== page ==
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Solving Devils Lake flooding is priority

But faith-based organizations prepare for major flooding expected next Spring


Devils Lake in northeastern North Dakota has vexed residents for years as water levels have risen, forcing hundreds of homes to be destroyed or relocated. State water officials now believe they have found a solution, but it will be years before it can be completed and major flooding is predicted again for next year.

The Devils Lake Water Basin is huge: 3,800 square miles, but it has not had a natural way for the excess water to drain from the lake which has meant that as more water flows into the region, the lake continued to expand.

An upper chain of lakes, which fill each spring and summer, all drain into Devils Lake. Elevation graphs for Devils Lake show the water level rising steadily since the early 1990s. In less than two decades, the lake’s surface area has nearly tripled, going from 38,000 square acres to 100,000.

“It has had an impact on the lives of everyone who lives there,” said Bonnie Turner of Lutheran Disaster Response.

Since 1993, an estimated 650 structures, including 450 homes, have been moved or lost due to rising water. According to the State Water Commission, state and federal governments have spent more than $450 million on flood mitigation efforts as of last year.

Dr. Kit O’Neill is the North Dakota chair of the state Voluntary Organizations Active in Disaster (VOAD). She has worked with the Lutheran Disaster Response and other faith-based organizations to provide “financial, emotional and spiritual support” to those affected by Devils Lake flooding. For a state with only about 600,000 residents, the costs have been significant. According to O’Neill, the level of total spending as a result of this disaster is “approaching one billion dollars.”

In 1997, Congress directed the Army Corps of Engineers to research and design an outlet. They came up with a design that would have cost $186 million to build, but because of a lack of funds, the state of North Dakota instead constructed its own outlet, with the understanding that it would need to be upgraded later on.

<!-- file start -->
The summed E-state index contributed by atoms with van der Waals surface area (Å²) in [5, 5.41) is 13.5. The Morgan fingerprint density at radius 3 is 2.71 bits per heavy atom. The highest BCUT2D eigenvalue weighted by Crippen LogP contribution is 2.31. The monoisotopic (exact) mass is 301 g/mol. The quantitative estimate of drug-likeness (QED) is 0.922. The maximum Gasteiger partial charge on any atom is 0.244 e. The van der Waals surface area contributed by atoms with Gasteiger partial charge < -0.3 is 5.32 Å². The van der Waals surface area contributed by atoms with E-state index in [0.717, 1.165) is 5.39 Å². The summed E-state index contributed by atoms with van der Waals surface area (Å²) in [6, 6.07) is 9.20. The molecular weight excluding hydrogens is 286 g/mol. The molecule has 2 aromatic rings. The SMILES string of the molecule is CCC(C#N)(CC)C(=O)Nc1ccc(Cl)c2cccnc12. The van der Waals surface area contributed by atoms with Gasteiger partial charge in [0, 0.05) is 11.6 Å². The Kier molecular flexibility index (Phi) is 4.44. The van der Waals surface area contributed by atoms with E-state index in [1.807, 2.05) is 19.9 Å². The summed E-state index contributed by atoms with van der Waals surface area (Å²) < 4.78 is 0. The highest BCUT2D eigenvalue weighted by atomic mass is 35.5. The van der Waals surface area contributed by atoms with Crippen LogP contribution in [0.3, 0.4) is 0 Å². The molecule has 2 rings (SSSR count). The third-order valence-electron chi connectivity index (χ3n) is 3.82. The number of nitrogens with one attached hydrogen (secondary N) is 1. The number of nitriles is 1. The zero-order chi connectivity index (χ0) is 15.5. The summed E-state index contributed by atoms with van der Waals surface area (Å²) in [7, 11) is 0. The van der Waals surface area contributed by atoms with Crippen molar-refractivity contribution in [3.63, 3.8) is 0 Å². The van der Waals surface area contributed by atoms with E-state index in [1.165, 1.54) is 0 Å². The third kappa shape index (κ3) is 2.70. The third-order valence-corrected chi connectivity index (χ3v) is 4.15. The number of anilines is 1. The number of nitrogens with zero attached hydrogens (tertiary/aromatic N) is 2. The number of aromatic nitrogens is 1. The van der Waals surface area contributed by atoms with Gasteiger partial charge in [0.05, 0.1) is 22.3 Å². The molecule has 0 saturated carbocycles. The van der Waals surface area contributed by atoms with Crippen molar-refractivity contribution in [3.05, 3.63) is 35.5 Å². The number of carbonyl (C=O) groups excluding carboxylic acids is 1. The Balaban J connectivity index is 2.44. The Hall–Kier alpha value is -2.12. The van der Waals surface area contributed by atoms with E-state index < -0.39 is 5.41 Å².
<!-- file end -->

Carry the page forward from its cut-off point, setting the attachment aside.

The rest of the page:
Bruce Engelhardt, a North Dakota Water Commission engineer, recently told the members of the press that the outlet was in operation for 165 days this year.

Last month, the North Dakota State Water Commission approved $15 million to upgrade the outlet, sending additional water from Devils Lake into the Sheyenne River, eventually flowing north into Canada. However, some of the residents of downstream Valley City believe the solution for Devils Lake puts the quality of their drinking water in jeopardy. Some of those residents have petitioned for a study to determine exactly what’s in the saline Devils Lake water, which is known to contain sulfates.

However, improvements are being made to Valley City’s water treatment plant, thanks to financing from the State Water Commission. Wade Hesch, Valley City’s water treatment plant manager, said that with the upgrades, Valley City will have cleaner drinking water even with input from Devils Lake.

Work is being done on an ongoing basis to protect residents of Devils Lake’s neighboring communities. “There are literally hundreds of millions of dollars that will be spent to address this issue,” said Mike Grafsgaard, the City Engineer for Devils Lake. “We are working to raise our flood embankment an additional five to eight feet to raise our flood protection.”

Grafsgaard said the embankment work will be divided into four or five phases, with the first being completed next year and the final phase in 2012 or 2013. The project has an estimated cost of $113 million, 75 percent of which will be paid by the federal government through the Army Corps of Engineers.

A separate project will be undertaken next year on the southern side of the lake, which the Spirit Lake Nation, a Sioux tribe, calls home. According to Grafsgaard, the North Dakota Department of Transportation will spend more than $100 million to raise dams and roads there next summer. These plans follow a previous temporary solution of filling culverts and trying to turn roads into dams strategies that failed to solve the problem.

Tim Heisler, the emergency manager for Ramsey County, doesn’t sugarcoat the issue when talking about the devastation this lake has caused the area. “We’ve had a really trying year in 2009.” The issues range from “erosion, road closures and abandonments, utility line damage, highly saturated sewer systems” the list doesn’t seem to have an end.

Some families, such as those in the town of Penn, ND, have been exposed to raw sewage. Despite a dry November, “we have a road system that has been strained to the max.” Next year, additional flooding could render more farmland useless.

“The forecast is for record flooding again in 2010,” said Dr. O’Neill. Residents get a break each winter from the stress and anxiety caused by the flooding, but every spring it comes back.

Bonnie Turner said she had worked with a variety of faith-based partners to create a new organization called Raft, for Resource Agencies Flood Team. Raft was set up to provide case management services when floods happen, which are an ongoing problem in North Dakota.

“This is not a small event,” said Heisler. “This is a huge, long-term event. We’ve never seen any damages like this.”

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Related Links:

Quick Facts About Devils Lake (PDF)

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